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Defence asks judge for protection from the SABC during Senzo Meyiwa trial

File Picture Picture: Goitsemang Tlhabye

File Picture Picture: Goitsemang Tlhabye

Published Jun 7, 2022

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Johannesburg - Proceedings in the Senzo Meyiwa murder trial taking place at the Pretoria High Court were halted as a result of a complaint made by a member of the defence team.

Advocate Zandile Mshololo bemoaned the manner in which the Senzo Meyiwa trial is being covered by members of the media, singling out the SABC for special mention.

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Advocate Mshololo represents accused number five, Fisokuhle Ntuli.

She said: “I'm asking for protection from this court, from the journalists. In particular, the SABC that has planted a microphone in front of me.”

She alleged that her private conversations with her clients and co-counsel were being recorded and being disseminated to the public through the various broadcasting and streaming platforms. She referred to a conversation that she described as crucial to her case.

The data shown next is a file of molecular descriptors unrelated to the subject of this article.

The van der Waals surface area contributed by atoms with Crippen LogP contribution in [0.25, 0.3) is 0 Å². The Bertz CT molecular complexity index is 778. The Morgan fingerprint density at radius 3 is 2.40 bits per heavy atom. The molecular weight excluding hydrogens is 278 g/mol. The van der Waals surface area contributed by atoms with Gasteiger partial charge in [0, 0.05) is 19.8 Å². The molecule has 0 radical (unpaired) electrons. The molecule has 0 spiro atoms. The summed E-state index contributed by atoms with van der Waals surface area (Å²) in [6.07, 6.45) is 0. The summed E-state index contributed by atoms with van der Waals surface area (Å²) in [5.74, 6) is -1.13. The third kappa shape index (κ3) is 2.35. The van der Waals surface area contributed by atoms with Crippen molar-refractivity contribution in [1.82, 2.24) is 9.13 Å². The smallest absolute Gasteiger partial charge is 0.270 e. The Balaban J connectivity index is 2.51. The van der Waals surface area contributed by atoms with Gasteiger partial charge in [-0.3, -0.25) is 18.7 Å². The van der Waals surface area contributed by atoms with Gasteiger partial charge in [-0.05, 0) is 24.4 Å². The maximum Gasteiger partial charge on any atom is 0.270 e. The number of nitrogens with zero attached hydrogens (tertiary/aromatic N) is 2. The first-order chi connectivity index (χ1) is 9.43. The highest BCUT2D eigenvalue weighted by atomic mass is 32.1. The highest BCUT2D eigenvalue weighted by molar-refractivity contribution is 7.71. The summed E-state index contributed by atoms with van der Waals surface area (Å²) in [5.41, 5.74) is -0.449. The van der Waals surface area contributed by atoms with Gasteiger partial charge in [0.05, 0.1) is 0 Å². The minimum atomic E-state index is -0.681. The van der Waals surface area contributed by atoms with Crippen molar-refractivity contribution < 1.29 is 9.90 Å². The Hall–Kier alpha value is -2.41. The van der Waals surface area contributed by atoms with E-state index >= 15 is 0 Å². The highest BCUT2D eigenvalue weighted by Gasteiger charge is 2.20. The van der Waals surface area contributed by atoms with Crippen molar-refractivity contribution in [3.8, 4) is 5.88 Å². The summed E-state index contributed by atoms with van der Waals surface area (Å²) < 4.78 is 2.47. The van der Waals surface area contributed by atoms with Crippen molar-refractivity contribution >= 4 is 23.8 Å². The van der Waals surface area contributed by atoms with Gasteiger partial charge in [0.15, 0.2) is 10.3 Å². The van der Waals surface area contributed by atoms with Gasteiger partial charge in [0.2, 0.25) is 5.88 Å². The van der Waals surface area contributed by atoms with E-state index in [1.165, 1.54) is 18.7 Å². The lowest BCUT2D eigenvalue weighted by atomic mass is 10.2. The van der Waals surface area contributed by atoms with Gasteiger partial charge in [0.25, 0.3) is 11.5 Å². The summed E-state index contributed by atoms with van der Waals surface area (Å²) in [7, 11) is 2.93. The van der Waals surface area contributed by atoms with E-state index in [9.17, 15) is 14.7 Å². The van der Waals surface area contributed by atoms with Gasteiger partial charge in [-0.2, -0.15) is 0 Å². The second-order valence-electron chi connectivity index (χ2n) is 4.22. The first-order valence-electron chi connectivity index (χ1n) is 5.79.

“I have received messages during the short break, not today only, but now I'm referring to one I received today at 11:36. When I had a conversation, a private conversation, a crucial conversation, My Lord, regarding the documents of this case with the state council, and we were recorded, and that information has been disseminated to the public. Which is compromising us and is compromising the trial.”

She asked for clear terms to be set regarding when the media could record as she felt that her rights were being infringed upon. She accused journalists of recording their every movement, even during recess.

She added: “It cannot be like a freeway. Even when are talking with our clients, My Lord, we are being tortured.”

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Judge Tshifhiwa Maumela requested a short recess so that Mshololo’s concerns could be addressed with the journalists present in court.

The trial continues with the cross-examination of Sergeant Thabo Johannes Mosia by Advocate Zandile Mshololo, who earlier had called Mosia’s experience into question.

Mshololo noted that Mosia had only started studying for his degree after the shooting of Meyiwa. She put it to him that he was, therefore, not adequately experienced when he attended the Meyiwa crime scene.

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Mosia disagreed, saying he had attended many crime scenes before, had been examined by a panel of forensic experts from the SAPS, and was granted fingerprint expert status in 2010.

The trial continues.

IOL

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